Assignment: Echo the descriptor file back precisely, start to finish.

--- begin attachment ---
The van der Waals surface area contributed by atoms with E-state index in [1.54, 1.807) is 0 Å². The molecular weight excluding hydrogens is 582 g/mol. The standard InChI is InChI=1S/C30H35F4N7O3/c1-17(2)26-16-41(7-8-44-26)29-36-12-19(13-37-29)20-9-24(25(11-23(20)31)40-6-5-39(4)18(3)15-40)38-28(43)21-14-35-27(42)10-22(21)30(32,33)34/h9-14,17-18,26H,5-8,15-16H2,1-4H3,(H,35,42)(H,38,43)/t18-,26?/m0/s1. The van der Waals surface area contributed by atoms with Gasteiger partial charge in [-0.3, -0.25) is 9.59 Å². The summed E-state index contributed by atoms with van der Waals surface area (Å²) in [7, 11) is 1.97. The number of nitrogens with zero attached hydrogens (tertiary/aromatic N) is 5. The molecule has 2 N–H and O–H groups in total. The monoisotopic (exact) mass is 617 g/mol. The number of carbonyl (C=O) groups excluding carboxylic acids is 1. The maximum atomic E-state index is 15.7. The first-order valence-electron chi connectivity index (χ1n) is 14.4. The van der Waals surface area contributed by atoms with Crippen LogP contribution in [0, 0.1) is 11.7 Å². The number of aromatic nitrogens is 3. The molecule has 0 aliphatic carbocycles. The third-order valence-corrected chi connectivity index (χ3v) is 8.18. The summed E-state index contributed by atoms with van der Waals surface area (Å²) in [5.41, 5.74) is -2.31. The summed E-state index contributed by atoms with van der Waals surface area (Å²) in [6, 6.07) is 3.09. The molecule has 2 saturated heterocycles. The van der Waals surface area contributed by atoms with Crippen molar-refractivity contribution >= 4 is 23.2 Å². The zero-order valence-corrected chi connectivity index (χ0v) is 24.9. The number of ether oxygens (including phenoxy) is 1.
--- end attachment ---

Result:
The van der Waals surface area contributed by atoms with E-state index in [1.54, 1.807) is 0 Å². The molecular weight excluding hydrogens is 582 g/mol. The standard InChI is InChI=1S/C30H35F4N7O3/c1-17(2)26-16-41(7-8-44-26)29-36-12-19(13-37-29)20-9-24(25(11-23(20)31)40-6-5-39(4)18(3)15-40)38-28(43)21-14-35-27(42)10-22(21)30(32,33)34/h9-14,17-18,26H,5-8,15-16H2,1-4H3,(H,35,42)(H,38,43)/t18-,26?/m0/s1. The van der Waals surface area contributed by atoms with Gasteiger partial charge in [-0.3, -0.25) is 9.59 Å². The summed E-state index contributed by atoms with van der Waals surface area (Å²) in [7, 11) is 1.97. The number of nitrogens with zero attached hydrogens (tertiary/aromatic N) is 5. The molecule has 2 N–H and O–H groups in total. The monoisotopic (exact) mass is 617 g/mol. The number of carbonyl (C=O) groups excluding carboxylic acids is 1. The maximum atomic E-state index is 15.7. The first-order valence-electron chi connectivity index (χ1n) is 14.4. The van der Waals surface area contributed by atoms with Crippen LogP contribution in [0, 0.1) is 11.7 Å². The number of aromatic nitrogens is 3. The molecule has 0 aliphatic carbocycles. The third-order valence-corrected chi connectivity index (χ3v) is 8.18. The summed E-state index contributed by atoms with van der Waals surface area (Å²) in [5.41, 5.74) is -2.31. The summed E-state index contributed by atoms with van der Waals surface area (Å²) in [6, 6.07) is 3.09. The molecule has 2 saturated heterocycles. The van der Waals surface area contributed by atoms with Crippen molar-refractivity contribution >= 4 is 23.2 Å². The zero-order valence-corrected chi connectivity index (χ0v) is 24.9. The number of ether oxygens (including phenoxy) is 1.